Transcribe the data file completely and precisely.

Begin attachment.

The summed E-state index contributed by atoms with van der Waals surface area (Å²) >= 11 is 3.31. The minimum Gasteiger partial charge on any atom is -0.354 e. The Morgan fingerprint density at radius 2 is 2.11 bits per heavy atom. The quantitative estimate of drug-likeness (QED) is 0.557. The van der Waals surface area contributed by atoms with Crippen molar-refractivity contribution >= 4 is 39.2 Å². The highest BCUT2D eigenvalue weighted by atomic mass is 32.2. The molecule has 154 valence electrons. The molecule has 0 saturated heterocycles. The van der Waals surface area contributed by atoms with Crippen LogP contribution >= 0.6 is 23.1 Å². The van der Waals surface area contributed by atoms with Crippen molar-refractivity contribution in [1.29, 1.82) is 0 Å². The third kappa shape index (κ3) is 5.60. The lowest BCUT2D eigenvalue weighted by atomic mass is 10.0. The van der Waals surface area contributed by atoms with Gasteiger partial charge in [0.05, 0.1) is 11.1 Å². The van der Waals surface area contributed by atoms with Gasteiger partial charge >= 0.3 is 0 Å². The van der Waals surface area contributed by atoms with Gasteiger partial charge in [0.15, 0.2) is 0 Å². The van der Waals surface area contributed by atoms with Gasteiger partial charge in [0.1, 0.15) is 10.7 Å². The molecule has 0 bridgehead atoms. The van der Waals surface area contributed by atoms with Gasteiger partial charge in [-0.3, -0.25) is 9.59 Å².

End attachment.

The summed E-state index contributed by atoms with van der Waals surface area (Å²) >= 11 is 3.31. The minimum Gasteiger partial charge on any atom is -0.354 e. The Morgan fingerprint density at radius 2 is 2.11 bits per heavy atom. The quantitative estimate of drug-likeness (QED) is 0.557. The van der Waals surface area contributed by atoms with Crippen molar-refractivity contribution >= 4 is 39.2 Å². The highest BCUT2D eigenvalue weighted by atomic mass is 32.2. The molecule has 154 valence electrons. The molecule has 0 saturated heterocycles. The van der Waals surface area contributed by atoms with Crippen LogP contribution >= 0.6 is 23.1 Å². The van der Waals surface area contributed by atoms with Crippen molar-refractivity contribution in [1.29, 1.82) is 0 Å². The third kappa shape index (κ3) is 5.60. The lowest BCUT2D eigenvalue weighted by atomic mass is 10.0. The van der Waals surface area contributed by atoms with Gasteiger partial charge in [0.05, 0.1) is 11.1 Å². The van der Waals surface area contributed by atoms with Gasteiger partial charge >= 0.3 is 0 Å². The van der Waals surface area contributed by atoms with Gasteiger partial charge in [0.15, 0.2) is 0 Å². The van der Waals surface area contributed by atoms with Gasteiger partial charge in [0.1, 0.15) is 10.7 Å². The molecule has 0 bridgehead atoms. The van der Waals surface area contributed by atoms with Gasteiger partial charge in [-0.3, -0.25) is 9.59 Å².